A 15-20 member committee will be set up to look at configuring Madison Middle School for only sixth grade, Supt. Marty Bassett said Tuesday.
The school board gave Bassett their blessing to creep ahead with his plan to put all North Platte sixth graders under one roof.
Bassett said the committee would have lots of people but he doesn’t foresee a busy schedule, with the aim to meet at least once a month in May, June, July and August.
He said community presentations would be held in September, October and November, with a final decision in December.
Board member Julie Nielsen said the committee should have someone from the college, “because that’s another transition that we want to consider.”
School board president Kathy Phares said a couple recently retired teachers should be on the committee, who would “have some very thoughtful feedback," with experience in upper elementary and middle schools.
Bassett said the recently upgraded city bus system might be used to transport students across town every school day, which would help pay the heaviest cost of the reconfiguration.
“I don’t know, we might be able to utilize some of that (city buses),” he said. “They just installed a bus stop at Adams.”
Board member Jack Price said the public needs to know what the program going to look like, and why sixth graders couldn’t be moved back to elementary schools to ease transition into upper grades.
“We need to be able to lay that out,” he said.
Phares said the committee should also explain why not have grades 6 and 7 in one school (Adams) and put the 8th grade at Madison.
“We can answer those questions as we decide if we want to do this, or step back and do more study,” Phares said.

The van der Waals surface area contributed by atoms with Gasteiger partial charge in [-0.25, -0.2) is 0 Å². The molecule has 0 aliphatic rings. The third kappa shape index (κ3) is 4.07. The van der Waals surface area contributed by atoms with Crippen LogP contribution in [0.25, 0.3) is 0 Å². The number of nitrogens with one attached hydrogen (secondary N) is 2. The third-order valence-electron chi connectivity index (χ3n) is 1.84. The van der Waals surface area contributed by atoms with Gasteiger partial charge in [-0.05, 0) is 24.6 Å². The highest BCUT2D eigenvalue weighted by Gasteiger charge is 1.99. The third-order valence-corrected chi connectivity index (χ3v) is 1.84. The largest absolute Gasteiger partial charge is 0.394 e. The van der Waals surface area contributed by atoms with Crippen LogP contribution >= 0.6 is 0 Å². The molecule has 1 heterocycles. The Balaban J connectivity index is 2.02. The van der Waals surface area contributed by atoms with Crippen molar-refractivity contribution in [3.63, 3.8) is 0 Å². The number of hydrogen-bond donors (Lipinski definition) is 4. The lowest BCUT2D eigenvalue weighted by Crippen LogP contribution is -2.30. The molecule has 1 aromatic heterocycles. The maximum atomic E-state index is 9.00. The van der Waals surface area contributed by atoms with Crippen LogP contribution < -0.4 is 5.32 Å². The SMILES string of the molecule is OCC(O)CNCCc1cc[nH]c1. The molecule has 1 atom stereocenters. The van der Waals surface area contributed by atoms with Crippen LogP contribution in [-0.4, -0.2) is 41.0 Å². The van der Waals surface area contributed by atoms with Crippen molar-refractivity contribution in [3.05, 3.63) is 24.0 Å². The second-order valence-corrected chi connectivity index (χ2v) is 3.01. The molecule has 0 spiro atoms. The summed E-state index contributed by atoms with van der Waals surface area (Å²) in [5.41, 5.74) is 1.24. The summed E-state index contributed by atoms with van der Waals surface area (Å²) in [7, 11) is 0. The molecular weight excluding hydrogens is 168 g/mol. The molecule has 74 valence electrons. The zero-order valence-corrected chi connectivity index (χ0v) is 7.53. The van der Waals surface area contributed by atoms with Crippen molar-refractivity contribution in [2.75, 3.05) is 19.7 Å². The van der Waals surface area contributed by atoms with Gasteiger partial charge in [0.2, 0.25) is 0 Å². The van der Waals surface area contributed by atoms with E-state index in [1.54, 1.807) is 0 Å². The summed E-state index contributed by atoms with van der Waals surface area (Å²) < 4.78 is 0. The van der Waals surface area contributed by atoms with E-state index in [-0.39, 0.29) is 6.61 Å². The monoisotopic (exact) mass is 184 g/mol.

Bassett said Norfolk schools have grades 5-6 in one building, and might be a source of information. Also Raymond Central has all sixth graders together, but Bassett said he hasn’t talked to them about it yet.
Other than that, North Platte would be unique in Nebraska in putting sixth grade in one building.
New Jefferson teacher
In other business, Bassett said another fifth grade teacher is needed at Jefferson Elementary, the biggest elementary school in town. The Jefferson fifth grade will have about 55 students next year, Bassett said, meaning a large number of students in each of the two existing fifth grade classrooms. Adding another teacher would make the class size around 18 students.
He said annother teacher would probabely be hired for 2014-15 when the fifth grade moves to sixth grade. Bassett said there is room in the building, because it was once a “three-track” school, with three classrooms for every grade. It will be again.
"I think we have plenty of room there,” he said. “We can massage that budget a little.”
"Stuart will fix it," Phares said, meaning business manager Stuart Simpson will make it work financially.
The board will formally vote on the measure at its next meeting. Bassett said the district needs to start looking soon for a teacher.
Simpson told the board that that property tax collections are little above expectations.
Also, he said the depreciation fund is laid out in the financial reports on the district’s “Board docs” website.
Simpson said the depreciation funds are currently being used for new language arts textbooks in the elementary schools, which are beginning to arrive, as well as for buses. He said the high school track and football turf will need repairs.
New times to meet
The board will meet at 5:30 p.m. instead of 7 p.m. for the rest of the summer, with just one public meeting in June and July, instead of two.
However, the board will meet all day on June 2 for its yearly retreat, to delve into deeper issues and review Bassett’s job performance, Phares noted.
The summer schedule means that school board meeting will be held June 11, July 2 (all day work session), July 9 and Aug. 13.
The board will decide in August if it will revert to two meetings a month and/or start at 5:30 or 7:30 p.m.
Also, Special Education Director Chris Vierya introduced a group of teachers who are training other teachers to properly diagnose autism and intervene. About 20 students in the schools suffer from autism, Vierya said in response to a question from Nielsen.
Students of May
Senior Jenae States and Drew Beyer were recognized as the Bulldogs of the month of May.